Anticipating brother-sister duo Pete and Maria Hoey’s attendance at this year’s ELCAF, we took their Coin-Op Comics Anthology for a spin. Spanning twenty years between 1997–2017, the new hardcover compilation via Top Shelf Productions collects issues 1 through 6 of the self-published Coin-Op series for the first time ever. The book also collects the Hoey’s work on Monte Beauchamp’s BLAB! magazine, culminating in 200 pages altogether of serialised stories, one-off vignettes, wordless sketches, biographical portraits, and illustrated poetry.
While its component segments are diverse in form and subject matter, Coin-Op‘s opening pages set up a number of motifs that run through the entire collection with remarkable continuity. Like the coin-operated laundry machines that give the series its name, elliptical shapes make the centre of many a page layout, and appear via repeated imagery of eyes, full moons, vinyl records, and bubbles in sea foam. Circular ideas also infuse a great many stories of being stuck in time and space, such as two characters going around and around on a looping videotape. Indeed the Hoeys’ treatment of time, history and memory is irreverent, with panels becoming palimpsests on which the ghosts of classic cinema and jazz music interact with the surreal futurism of office block architecture, covert astronaut operations, and robot revellers at a sepia-toned speakeasy.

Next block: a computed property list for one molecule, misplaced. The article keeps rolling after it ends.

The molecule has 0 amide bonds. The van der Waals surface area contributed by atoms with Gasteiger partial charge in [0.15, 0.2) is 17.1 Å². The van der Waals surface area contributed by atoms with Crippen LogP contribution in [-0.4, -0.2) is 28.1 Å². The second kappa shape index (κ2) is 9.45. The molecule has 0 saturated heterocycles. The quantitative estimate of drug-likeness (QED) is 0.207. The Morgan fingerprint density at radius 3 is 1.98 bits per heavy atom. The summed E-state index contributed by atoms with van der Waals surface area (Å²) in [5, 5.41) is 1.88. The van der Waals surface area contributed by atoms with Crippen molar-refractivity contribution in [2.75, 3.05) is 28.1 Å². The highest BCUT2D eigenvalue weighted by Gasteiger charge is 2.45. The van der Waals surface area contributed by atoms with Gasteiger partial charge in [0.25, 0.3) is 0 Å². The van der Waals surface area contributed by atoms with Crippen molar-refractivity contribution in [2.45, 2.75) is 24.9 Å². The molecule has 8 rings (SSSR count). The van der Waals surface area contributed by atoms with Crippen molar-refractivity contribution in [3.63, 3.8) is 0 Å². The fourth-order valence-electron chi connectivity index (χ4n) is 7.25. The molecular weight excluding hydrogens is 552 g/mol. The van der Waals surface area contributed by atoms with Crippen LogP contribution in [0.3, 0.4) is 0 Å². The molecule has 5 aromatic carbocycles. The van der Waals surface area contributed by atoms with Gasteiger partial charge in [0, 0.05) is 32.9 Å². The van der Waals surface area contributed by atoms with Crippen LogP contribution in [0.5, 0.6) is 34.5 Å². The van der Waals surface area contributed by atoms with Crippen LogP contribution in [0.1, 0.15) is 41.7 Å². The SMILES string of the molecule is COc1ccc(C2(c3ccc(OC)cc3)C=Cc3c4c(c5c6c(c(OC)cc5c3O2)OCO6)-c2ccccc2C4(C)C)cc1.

Coin-Op offers a twisted exploration of U.S. pop culture both past and present, bringing to mind the haunted Americana of Tim Lane with the strange, out-of-time existentialism of D. J. Bryant. The consistency of the Hoeys’ writing and illustration, in partnership with their nostalgic tendencies, lends each page a self-contained familiarity verging on déjà vu. It’s impressive for any body of work to maintain such visual and thematic coherency, let alone an experimental oeuvre twenty years in the making by co-creators living on opposite corners of the United States.
For all its smart references and ambitious concepts, Coin-Op nevertheless manages to remain human at its core. From Nicholas Ray and Cornell Woolrich, to Coleman Hawkins and Fats Navarro, the Hoeys present and illustrate the little-known personal stories of the unsung legends of film and music. These biographical vignettes, which more often than not culminate in untimely deaths associated with issues of addiction and mental illness, reveal a sincere passion for their subject matter, and are a high point of the collection. Meanwhile, the tragedies of these forgotten heroes are balanced by the levity of stand-out wordless sketches such as ‘Nest Egg’ and ’50 Times Brighter than the Brightest Star’, which deliver on syndicated strip-style gags with a decidedly darker edge.
Thoughtful in content and immaculate in presentation, Coin-Op Anthology is a dense patchwork of refreshingly different comics. Expect to come away from it rich in movie, book and album recommendations, and a whole lot of bang for your buck.
Peter Hoey (W), Maria and Peter Hoey (A) • Top Shelf Productions, $29.99